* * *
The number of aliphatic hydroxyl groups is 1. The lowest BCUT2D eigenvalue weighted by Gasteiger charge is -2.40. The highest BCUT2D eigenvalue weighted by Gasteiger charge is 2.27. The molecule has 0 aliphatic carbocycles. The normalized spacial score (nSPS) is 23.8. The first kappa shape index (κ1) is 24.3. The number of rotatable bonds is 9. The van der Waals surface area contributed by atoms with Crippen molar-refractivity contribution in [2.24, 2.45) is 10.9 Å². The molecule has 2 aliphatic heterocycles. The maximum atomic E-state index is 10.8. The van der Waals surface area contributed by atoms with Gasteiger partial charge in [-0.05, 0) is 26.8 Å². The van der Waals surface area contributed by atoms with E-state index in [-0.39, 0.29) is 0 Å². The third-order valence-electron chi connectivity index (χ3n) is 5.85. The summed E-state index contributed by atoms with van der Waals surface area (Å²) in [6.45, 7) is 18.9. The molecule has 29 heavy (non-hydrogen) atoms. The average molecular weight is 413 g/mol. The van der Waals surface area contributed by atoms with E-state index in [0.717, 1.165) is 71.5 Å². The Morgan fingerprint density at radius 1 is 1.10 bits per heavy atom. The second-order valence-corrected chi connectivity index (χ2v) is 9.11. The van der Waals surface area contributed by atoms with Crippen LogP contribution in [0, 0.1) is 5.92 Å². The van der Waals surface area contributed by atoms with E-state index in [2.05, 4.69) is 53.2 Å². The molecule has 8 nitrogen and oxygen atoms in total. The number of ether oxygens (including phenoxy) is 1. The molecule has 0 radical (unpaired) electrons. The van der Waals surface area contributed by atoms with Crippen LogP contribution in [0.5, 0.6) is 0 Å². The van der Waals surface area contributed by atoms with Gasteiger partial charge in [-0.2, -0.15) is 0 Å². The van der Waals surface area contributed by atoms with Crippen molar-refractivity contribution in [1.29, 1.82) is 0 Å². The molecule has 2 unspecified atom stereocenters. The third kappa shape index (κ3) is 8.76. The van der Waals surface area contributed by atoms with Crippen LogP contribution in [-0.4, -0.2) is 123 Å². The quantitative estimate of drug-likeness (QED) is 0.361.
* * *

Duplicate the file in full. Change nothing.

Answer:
The number of aliphatic hydroxyl groups is 1. The lowest BCUT2D eigenvalue weighted by Gasteiger charge is -2.40. The highest BCUT2D eigenvalue weighted by Gasteiger charge is 2.27. The molecule has 0 aliphatic carbocycles. The normalized spacial score (nSPS) is 23.8. The first kappa shape index (κ1) is 24.3. The number of rotatable bonds is 9. The van der Waals surface area contributed by atoms with Crippen molar-refractivity contribution in [2.24, 2.45) is 10.9 Å². The molecule has 2 aliphatic heterocycles. The maximum atomic E-state index is 10.8. The van der Waals surface area contributed by atoms with Gasteiger partial charge in [-0.05, 0) is 26.8 Å². The van der Waals surface area contributed by atoms with E-state index in [-0.39, 0.29) is 0 Å². The third-order valence-electron chi connectivity index (χ3n) is 5.85. The summed E-state index contributed by atoms with van der Waals surface area (Å²) in [6.45, 7) is 18.9. The molecule has 29 heavy (non-hydrogen) atoms. The average molecular weight is 413 g/mol. The van der Waals surface area contributed by atoms with E-state index in [0.717, 1.165) is 71.5 Å². The Morgan fingerprint density at radius 1 is 1.10 bits per heavy atom. The second-order valence-corrected chi connectivity index (χ2v) is 9.11. The van der Waals surface area contributed by atoms with Crippen LogP contribution in [0, 0.1) is 5.92 Å². The van der Waals surface area contributed by atoms with E-state index in [2.05, 4.69) is 53.2 Å². The molecule has 8 nitrogen and oxygen atoms in total. The number of ether oxygens (including phenoxy) is 1. The molecule has 0 radical (unpaired) electrons. The van der Waals surface area contributed by atoms with Crippen LogP contribution in [0.5, 0.6) is 0 Å². The van der Waals surface area contributed by atoms with Gasteiger partial charge in [-0.2, -0.15) is 0 Å². The van der Waals surface area contributed by atoms with Crippen molar-refractivity contribution in [1.29, 1.82) is 0 Å². The molecule has 2 unspecified atom stereocenters. The third kappa shape index (κ3) is 8.76. The van der Waals surface area contributed by atoms with Crippen LogP contribution in [-0.4, -0.2) is 123 Å². The quantitative estimate of drug-likeness (QED) is 0.361.